FILM REVIEW: Taken 2
Four years ago writer Luc Besson had a surprise hit with Taken - a film in which Liam Neeson plays Bryan Mills, a retired CIA agent who goes to Paris to save his daughter from a sex slavery ring. Taken was enjoyable enough as an old school retribution flick, which had the added bonus of providing audiences with the chance to see Neeson getting in touch with his inner ass-kicker.
Director: Olivier Megaton
Cast: Liam Neeson, Maggie Grace, Famke Janssen, Rade Serbedzija
Of course, the problem with surprise hits is that they encourage studios to turn them into franchises, and so we have Taken 2, written by Besson and starring Neeson once again.
Directed by the preposterously named Olivier Megaton, who has given us masterpieces such as Transporter 3 and Columbiana, the film sees Neeson's Mills having to wreak havoc in Istanbul as he, his wife (Janssen) and daughter (Grace) become the targets of the vengeful Albanian father of one of his victims from the first film (the father is played by Rade Serbedzija).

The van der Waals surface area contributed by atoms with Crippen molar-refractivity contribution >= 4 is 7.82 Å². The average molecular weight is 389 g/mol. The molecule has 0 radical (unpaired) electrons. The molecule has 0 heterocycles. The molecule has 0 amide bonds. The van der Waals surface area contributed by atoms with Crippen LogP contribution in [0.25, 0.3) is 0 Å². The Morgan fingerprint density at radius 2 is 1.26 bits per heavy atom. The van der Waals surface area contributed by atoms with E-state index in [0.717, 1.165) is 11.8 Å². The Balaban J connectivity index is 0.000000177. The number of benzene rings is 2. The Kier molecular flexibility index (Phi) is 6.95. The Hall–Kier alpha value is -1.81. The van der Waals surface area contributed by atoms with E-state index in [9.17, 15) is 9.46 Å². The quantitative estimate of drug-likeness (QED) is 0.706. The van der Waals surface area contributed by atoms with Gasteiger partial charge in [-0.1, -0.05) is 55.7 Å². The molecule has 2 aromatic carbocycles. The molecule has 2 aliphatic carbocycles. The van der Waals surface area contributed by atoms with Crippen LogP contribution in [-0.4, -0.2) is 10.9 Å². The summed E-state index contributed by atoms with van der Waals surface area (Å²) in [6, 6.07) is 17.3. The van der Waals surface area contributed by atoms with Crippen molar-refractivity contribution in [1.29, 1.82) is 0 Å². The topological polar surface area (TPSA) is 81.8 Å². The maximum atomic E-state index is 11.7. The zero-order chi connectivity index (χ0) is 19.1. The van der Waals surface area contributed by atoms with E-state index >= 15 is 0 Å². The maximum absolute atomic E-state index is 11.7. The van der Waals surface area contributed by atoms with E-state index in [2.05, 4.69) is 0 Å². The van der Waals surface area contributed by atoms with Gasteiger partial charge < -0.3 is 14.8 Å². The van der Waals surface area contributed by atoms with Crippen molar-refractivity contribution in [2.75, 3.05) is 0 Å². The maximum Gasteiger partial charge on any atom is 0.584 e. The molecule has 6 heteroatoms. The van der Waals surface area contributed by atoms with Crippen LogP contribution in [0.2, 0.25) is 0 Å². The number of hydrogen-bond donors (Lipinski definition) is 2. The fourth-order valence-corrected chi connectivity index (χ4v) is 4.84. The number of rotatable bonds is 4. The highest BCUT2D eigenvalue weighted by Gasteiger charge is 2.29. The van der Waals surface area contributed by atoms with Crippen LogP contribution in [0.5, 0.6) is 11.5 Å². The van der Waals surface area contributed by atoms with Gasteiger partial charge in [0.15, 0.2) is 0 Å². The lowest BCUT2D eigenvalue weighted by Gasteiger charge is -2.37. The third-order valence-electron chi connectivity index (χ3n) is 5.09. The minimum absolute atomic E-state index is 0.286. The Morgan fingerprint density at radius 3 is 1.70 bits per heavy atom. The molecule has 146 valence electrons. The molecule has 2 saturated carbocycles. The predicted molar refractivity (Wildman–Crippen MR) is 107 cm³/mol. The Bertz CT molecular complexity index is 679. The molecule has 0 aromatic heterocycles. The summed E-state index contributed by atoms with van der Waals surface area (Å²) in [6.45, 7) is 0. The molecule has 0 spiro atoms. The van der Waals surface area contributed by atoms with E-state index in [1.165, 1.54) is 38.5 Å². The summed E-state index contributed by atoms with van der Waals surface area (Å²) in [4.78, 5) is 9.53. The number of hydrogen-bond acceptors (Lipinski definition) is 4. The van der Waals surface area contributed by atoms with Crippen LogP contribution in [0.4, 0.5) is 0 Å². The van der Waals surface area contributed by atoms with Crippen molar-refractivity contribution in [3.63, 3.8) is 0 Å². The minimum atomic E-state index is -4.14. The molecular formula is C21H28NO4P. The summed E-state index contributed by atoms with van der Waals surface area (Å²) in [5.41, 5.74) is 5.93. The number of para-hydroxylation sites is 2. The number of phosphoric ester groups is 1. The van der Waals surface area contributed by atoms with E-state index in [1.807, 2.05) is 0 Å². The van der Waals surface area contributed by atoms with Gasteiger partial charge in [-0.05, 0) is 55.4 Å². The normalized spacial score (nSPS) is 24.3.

The plot is established within the first five minutes of the film and it is left to the audience to endure a lacklustre retread of the first film, ending in the predictable triumph of hard-kicking good over evil.
Worst of all, when Serbedzija tells Neeson that he has other sons, the potential for endless reofferings of the formula is a horrifying thought to contemplate.
Besson and Neeson would do themselves a great service if they ensure they're unavailable for any future invitations encouraging Bryan Mills to save his grandchildren in Budapest or any other as yet ''untaken" European citadels.
Perhaps they could speak to the people behind the Jason Bourne reboot and arrange for Bourne and Mills to go on a worldwide bad-guy-beating tour, stopping off occasionally to sample local wines and cuisine before blowing up cars and throwing grenades from the balconies of luxury hotels.
That would at least allow for the killing of two boring birds with one stone and some humour.